Wednesday, March 10, 2010

QCon 2010 (London): Day One

Roundup from day one of QCon London 2010.

  • Bad Code, Craftsmanship, … and Certification: 7/10
    Keynote speech, very entertaining, but not much new - basically, write better code, it's worth it in the long run. (And don’t bother getting certified.)
  • Project Voldemort at Gilt Groupe: 7/10
    Enjoyed this one - some great insights into using NoSQL from an ecommerce perspective (used for inventory / shopping cart if you're interested.)
  • Auntie on the Couch: 5/10
    Some interesting info on CouchDB use at the BBC, primarily around the ops side (restarts so quickly (<1s) that they can recycle processes on live production servers without triggering alerts). In summary, it works, at scale, and is easy to manage - go try it. (It powers users’ homepage preferences for one thing).
  • Facebook: Architecture and Design: 9.5/10
    Great presentation, mixture of jaw-dropping stats (8bn minutes spent every day on Facebook worldwide) and insight into how Facebook works. Key point seems to be hiring good engineers and empowering them. Key technologies (HipHop, Haystack etc.) were developed by very small teams (<5), and there are no dedicated product owners - mixture of top-down strategic goals and bottom-up innovation. Want to work there.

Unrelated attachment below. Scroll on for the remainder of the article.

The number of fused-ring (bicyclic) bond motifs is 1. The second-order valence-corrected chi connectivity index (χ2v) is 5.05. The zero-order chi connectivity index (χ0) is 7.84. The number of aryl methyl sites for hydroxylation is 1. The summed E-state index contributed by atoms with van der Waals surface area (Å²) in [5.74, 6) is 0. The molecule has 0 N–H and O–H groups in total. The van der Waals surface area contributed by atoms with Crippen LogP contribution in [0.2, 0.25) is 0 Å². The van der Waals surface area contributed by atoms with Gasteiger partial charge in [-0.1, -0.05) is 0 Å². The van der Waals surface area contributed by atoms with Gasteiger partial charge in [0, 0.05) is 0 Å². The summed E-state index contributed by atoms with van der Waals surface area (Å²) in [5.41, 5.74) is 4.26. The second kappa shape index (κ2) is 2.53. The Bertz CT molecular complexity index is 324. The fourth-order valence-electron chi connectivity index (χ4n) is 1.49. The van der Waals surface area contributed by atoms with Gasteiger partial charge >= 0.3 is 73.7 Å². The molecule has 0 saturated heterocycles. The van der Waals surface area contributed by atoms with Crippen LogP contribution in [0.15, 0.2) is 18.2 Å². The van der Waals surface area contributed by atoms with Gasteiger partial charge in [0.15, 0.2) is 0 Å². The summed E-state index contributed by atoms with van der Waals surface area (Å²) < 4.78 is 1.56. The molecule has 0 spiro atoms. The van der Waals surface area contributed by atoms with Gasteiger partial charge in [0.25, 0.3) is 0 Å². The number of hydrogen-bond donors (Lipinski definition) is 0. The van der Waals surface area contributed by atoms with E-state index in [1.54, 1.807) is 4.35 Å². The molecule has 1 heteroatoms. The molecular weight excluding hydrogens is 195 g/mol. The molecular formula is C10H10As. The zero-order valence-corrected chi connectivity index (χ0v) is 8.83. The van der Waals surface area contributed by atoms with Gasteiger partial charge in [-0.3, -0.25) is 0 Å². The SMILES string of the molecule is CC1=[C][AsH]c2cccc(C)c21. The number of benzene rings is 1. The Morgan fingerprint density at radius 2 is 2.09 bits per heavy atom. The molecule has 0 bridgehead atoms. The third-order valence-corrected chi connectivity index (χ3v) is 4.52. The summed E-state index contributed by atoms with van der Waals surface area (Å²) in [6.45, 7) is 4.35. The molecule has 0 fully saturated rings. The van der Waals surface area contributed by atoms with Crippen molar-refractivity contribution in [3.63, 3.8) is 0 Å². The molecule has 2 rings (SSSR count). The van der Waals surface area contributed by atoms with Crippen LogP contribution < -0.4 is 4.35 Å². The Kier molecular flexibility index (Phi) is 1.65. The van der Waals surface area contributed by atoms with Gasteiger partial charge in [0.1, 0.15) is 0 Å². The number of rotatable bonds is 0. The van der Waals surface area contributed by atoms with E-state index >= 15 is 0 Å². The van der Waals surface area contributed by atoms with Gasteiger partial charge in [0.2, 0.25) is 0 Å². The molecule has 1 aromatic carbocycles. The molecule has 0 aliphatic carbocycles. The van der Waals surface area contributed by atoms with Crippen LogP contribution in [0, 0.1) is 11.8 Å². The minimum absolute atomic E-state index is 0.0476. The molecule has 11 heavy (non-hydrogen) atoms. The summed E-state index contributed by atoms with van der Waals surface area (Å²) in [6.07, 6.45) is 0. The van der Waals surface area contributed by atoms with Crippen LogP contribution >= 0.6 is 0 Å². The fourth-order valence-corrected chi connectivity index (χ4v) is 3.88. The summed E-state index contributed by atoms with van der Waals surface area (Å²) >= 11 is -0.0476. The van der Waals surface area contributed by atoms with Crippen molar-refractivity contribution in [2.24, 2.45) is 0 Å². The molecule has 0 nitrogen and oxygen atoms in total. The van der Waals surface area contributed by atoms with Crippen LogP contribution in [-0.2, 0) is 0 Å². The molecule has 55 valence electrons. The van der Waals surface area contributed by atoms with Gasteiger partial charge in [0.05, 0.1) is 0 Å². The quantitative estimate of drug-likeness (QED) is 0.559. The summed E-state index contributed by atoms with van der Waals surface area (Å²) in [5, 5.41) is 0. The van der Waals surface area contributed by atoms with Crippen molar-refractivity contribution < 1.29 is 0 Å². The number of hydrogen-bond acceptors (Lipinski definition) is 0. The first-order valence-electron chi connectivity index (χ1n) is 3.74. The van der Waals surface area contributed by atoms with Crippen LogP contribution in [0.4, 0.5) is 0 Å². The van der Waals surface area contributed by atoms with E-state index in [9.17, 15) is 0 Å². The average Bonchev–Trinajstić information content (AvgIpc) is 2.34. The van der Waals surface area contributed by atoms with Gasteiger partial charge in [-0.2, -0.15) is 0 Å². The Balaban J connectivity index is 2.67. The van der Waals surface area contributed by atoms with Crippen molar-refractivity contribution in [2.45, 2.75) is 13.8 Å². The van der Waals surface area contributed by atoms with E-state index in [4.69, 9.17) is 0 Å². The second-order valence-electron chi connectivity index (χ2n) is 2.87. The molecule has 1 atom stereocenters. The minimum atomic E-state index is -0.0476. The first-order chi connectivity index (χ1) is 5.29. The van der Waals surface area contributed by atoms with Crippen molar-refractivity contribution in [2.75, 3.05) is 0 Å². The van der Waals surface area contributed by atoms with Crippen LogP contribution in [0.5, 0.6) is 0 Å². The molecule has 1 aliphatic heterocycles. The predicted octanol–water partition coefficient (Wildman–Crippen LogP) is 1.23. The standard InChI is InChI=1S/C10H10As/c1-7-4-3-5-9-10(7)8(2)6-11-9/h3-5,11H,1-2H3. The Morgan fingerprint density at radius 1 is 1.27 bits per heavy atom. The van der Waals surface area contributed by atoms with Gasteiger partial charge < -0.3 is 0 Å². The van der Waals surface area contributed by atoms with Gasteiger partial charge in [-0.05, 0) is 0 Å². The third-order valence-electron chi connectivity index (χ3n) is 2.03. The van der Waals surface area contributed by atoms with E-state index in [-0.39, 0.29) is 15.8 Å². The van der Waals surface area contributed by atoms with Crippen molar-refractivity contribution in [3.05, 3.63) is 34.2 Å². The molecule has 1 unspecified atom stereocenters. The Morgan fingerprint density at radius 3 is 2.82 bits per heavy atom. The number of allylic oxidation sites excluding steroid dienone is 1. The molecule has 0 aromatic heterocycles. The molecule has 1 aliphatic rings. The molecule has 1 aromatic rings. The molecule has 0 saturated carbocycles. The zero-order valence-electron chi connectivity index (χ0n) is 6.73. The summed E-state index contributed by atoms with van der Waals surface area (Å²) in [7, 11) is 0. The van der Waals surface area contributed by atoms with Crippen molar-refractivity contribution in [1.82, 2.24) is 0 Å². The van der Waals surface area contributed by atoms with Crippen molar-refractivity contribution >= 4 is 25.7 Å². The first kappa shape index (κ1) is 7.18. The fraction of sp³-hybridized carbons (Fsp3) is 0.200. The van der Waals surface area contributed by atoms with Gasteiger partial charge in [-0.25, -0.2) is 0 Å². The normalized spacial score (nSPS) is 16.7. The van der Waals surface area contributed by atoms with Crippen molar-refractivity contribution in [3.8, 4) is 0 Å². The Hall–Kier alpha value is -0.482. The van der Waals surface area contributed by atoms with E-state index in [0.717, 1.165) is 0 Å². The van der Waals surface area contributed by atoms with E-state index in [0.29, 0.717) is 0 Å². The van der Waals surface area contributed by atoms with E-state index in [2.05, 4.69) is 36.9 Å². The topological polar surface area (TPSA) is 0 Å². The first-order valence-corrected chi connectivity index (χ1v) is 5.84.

• From Dev to Production: 6/10
    Good presentation, well presented, but no great insights; basically be nice to the ops team. One nice point though – try to build once and deploy the same binaries to each environment – do not run separate environment builds, but use external configuration only to differentiate between deployments.
  • Demystifying monads: 5/10
    This probably reflects worse on me than the presenter (who was, to be fair, standing in for his wife at the last minute), but I really don't get monads. Probably shouldn’t have tweeted about this during the presentation however. Turns out half the room, including the presenter, were watching the live tweet-stream. Crowd in this talk definitely at the Computer Science end of the scale.

Things I missed, but want to catch up on at some point: Behind Britain's Entertainment Infrastructure
Building Skype. Learnings from almost five years as a Skype Architect
Functional Languages 101: What's the Fuss?

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